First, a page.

Now Ed just wanted to let doomed things lie. And, feeling like a doomed thing himself, he was lying out in his orchard. His home was just far enough into the city for a private orchard to be an indulgence. It was a hobby. It helped him work off steam while his mind chewed through problems. It provided home-grown, organic fruit and nuts for gifts. He had loved it. He had gone there hoping that it would cheer him. But, the trees may as well have been rotting stumps.
Missy was dead. It was stupid to be reacting this way. He had known it was coming. There were people that he could call, but he was in mid-project. It always took awhile to talk people back into liking him again after he entered full-on, blow-them-off project mode. It just seemed too much trouble to go through. Everything seemed to be too much trouble.
It was a pity he couldn’t starve himself to death in a single night. He couldn’t imagine ever eating again, could barely imagine having the energy to stand up. Poor Missy. He would always wonder if she had known it was coming.
He began to think about sharp tools and feeding the trees with his blood. Missy had liked the trees. She had eaten the fruit with gusto. He couldn’t think of any tools close to hand that were smooth enough. A pruning saw just wouldn’t do.
It wasn’t quite winter, yet, and it wasn’t quite dark, either. The moist warmth of the well-composted ground was sending up mist into the evening air. There would be a tule fog tonight. Probably not enough of one to reach up to the highway, but the local roads would be hazardous to drive.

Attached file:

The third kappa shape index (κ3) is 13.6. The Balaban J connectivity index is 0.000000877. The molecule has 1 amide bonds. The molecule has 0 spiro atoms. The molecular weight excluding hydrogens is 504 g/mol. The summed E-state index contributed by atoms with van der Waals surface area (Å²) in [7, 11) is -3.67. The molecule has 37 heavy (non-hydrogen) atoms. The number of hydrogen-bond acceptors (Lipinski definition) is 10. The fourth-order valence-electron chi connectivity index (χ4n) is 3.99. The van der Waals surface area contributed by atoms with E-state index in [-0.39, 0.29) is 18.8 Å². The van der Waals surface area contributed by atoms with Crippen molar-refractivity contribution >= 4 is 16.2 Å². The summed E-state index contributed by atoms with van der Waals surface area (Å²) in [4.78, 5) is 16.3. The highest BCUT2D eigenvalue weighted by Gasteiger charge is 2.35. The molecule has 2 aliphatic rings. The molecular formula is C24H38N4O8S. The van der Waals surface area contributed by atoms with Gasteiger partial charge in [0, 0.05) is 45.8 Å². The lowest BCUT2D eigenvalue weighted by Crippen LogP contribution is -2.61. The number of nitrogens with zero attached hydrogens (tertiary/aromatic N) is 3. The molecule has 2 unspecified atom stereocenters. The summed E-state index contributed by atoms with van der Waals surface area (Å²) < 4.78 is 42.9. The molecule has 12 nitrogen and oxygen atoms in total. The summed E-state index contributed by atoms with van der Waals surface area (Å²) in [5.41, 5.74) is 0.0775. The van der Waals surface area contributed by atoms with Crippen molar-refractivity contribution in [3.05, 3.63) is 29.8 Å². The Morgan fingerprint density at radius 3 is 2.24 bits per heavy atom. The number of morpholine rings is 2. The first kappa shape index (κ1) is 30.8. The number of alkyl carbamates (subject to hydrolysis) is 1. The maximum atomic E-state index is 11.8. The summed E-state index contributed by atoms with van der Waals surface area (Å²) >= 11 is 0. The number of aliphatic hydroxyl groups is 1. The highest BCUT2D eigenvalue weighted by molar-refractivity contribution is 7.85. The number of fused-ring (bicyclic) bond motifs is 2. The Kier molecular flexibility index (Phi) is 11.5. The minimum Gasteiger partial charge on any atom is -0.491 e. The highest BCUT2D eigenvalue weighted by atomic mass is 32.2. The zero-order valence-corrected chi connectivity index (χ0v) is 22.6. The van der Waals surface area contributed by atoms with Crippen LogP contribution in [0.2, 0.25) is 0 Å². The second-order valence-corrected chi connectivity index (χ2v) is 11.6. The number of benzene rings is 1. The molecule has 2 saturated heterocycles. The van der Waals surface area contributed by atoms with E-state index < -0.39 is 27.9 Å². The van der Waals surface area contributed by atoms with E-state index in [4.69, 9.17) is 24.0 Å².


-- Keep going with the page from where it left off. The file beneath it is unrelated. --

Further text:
Ed thought about driving into something in the fog. He couldn’t think of anywhere where that would be definitely fatal, without involving another car. He couldn’t do that. That would be cowardly and selfish.
He thought about his toes. His arms and legs were spread out like a paper doll. That’s how he felt. Dry and lifeless, strung hand to hand with a line of other people exactly like him. He was endlessly replaceable. What clothes was he wearing? Would he care later that they were wrinkled and muddy? Would he ever care about anything again?
He remembered lying out in a field like this when he was young. He had lain out at night and imagined that he was looking down, instead of up, that he could fall into the dark and the stars and fly. Now it was all misty and cold and it felt like gravity had been turned up to two or three times its normal intensity. He could feel the meat hanging from his bones. It was a good thing the ground was there, to hold it up, or it would droop until it fell off.
This was no way to be. There were guns. He knew people who had them. He’d remember who they were soon. Eventually, he’d have the energy to stand up and get a gun. Going on like this forever just couldn’t be borne. It was okay to be miserable, now that he knew that it would stop. Maybe not tonight. Tonight he was too cold and tired. He’d had a shock. But shocks wore off. He’d have enough energy soon.